Sunday, April 6, 2014

Dealing with Manslaughter (Joshua 20:4-6)

Joshua 20:4-6

King James Version (KJV)
And when he that doth flee unto one of those cities shall stand at the entering of the gate of the city, and shall declare his cause in the ears of the elders of that city, they shall take him into the city unto them, and give him a place, that he may dwell among them.
And if the avenger of blood pursue after him, then they shall not deliver the slayer up into his hand; because he smote his neighbour unwittingly, and hated him not beforetime.
And he shall dwell in that city, until he stand before the congregation for judgment, and until the death of the high priest that shall be in those days: then shall the slayer return, and come unto his own city, and unto his own house, unto the city from whence he fled.

The manslayer is granted a hearing with the elders of the city to defend his innocence. Note two important principles of application: the accused should always be allowed to speak on his own behalf (something that oppressive states don't necessarily permit), and his defense is considered by more than one person ("elders"). These elders are not women, but men; and one would expect them to be wise and discerning.

If the elders permit him to dwell among them, they are to provide him with a place to live. Perhaps then as we consider how to apply the equity of this law today, state-funded dwellings would be appropriate in similar circumstances. Note the freedom here—the manslayer is not to be kept in jail pending trial. 

The manslayer is to be protected, and not to be handed over to the avenger of blood. He is presumed innocent prior to trial. Note, then, that handing over an innocent man to appease a lynch mob is unbiblical. JesusWho was completely innocent of any sin whatsoever—was sinfully allowed by Pilate to be murdered to satisfy an angry crowd.

The manslayer dwells in the city "until he stand before the congregation for judgment." What is meant by "congregation"? We plan to address this in the future.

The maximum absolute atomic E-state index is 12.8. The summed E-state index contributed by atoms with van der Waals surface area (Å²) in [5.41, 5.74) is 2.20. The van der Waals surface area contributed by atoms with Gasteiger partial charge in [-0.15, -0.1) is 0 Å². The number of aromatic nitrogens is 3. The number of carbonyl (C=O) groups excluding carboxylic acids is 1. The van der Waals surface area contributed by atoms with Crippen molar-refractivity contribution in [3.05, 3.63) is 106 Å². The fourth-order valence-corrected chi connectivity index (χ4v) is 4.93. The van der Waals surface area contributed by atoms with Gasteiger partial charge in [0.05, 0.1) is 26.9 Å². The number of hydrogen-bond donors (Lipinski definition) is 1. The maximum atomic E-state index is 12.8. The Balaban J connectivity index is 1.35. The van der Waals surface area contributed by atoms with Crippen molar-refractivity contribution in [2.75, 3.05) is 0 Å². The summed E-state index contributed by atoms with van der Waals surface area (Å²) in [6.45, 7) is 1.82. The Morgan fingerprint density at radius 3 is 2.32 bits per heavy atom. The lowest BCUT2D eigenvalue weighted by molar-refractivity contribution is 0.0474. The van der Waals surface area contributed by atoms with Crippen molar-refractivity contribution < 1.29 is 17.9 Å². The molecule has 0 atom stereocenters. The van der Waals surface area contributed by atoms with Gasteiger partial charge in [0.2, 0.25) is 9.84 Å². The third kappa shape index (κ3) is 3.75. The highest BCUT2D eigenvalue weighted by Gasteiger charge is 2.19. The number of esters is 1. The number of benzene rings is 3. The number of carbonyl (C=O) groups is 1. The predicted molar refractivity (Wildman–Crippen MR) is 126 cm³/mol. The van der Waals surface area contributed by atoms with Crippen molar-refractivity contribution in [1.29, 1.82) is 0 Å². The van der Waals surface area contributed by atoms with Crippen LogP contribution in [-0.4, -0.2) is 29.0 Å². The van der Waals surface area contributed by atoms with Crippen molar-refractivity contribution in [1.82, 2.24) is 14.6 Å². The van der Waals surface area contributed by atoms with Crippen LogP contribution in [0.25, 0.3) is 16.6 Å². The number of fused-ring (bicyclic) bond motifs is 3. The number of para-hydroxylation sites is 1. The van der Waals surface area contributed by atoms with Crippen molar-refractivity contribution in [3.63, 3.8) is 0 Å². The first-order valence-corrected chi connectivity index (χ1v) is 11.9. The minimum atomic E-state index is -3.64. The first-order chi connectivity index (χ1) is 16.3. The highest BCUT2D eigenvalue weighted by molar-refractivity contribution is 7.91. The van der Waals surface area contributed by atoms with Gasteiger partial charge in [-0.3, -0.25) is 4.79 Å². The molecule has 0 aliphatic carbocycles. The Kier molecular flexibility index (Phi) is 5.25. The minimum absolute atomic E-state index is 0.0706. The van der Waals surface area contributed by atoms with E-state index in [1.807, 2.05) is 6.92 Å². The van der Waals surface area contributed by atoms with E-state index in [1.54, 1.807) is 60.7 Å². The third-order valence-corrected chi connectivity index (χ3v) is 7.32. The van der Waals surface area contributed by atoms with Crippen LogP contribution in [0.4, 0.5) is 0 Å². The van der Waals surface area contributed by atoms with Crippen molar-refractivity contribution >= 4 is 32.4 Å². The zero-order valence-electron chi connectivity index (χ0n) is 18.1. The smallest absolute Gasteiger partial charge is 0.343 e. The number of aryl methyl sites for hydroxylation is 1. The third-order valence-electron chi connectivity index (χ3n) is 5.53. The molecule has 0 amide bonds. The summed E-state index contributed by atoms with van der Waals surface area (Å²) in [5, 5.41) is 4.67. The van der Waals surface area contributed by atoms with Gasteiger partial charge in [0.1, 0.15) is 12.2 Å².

Finally, the manslayer must dwell in that city "until the death of the high priest that shall be in those days: then shall the slayer return, and come unto his own city, and unto his own house, unto the city from whence he fled."

Even accidental manslaughter requires some degree of punishment. Sometimes, if not most of the time, accidental manslaughter is due to negligence. Here, the punishment requires the manslayer to live apart from his hometown until the death of the high priest.

While applying the punishment for accidental manslaughter cannot be the same of that of Israel (since the office of priest is no longer biblical), perhaps at least the manslayer should endure some sort of confinement to a local jurisdiction. That is, he could have freedom of movement within a certain jurisdiction (say, the size of a city), but could not go beyond the borders. (That the manslayer was not permitted to leave the city of refuge before the high priest's death is seen in Numbers 35:26-28.) This, by the way, is much more freedom of movement than house arrest.

Perhaps, too, the manslayer's dwelling/area of confinement should be some other location than his hometown. Joshua 20 assumes a scenario where the manslayer flees from his hometown "unto one of those cities." The punishment is certainly greater when one is confined to an area not his hometown. But it is also true that the possibility of blood feuds between the manslayer and the family of the slain are reduced when they live far apart.

Finally, how do we apply the death of the priest to today's circumstances? The earthly, Jewish priesthood is abolished in the New Covenant era. If remaining in the city until the death of the high priest has some equity, perhaps we can roughly estimate the average number of years a manslayer would have lived in a city of refuge by factoring in the age that one became a high priest, and the average life of an Israelite during those days.

Not sure if the Bible speaks to the former, but at least the latter would take historical research. (We stress calculating an average number of years since it was possible for the high priest to die anywhere between the very day of the manslayer's confinement, to decades from then.) If an average can be determined, then perhaps that number of years can be the sentence for manslaughter today.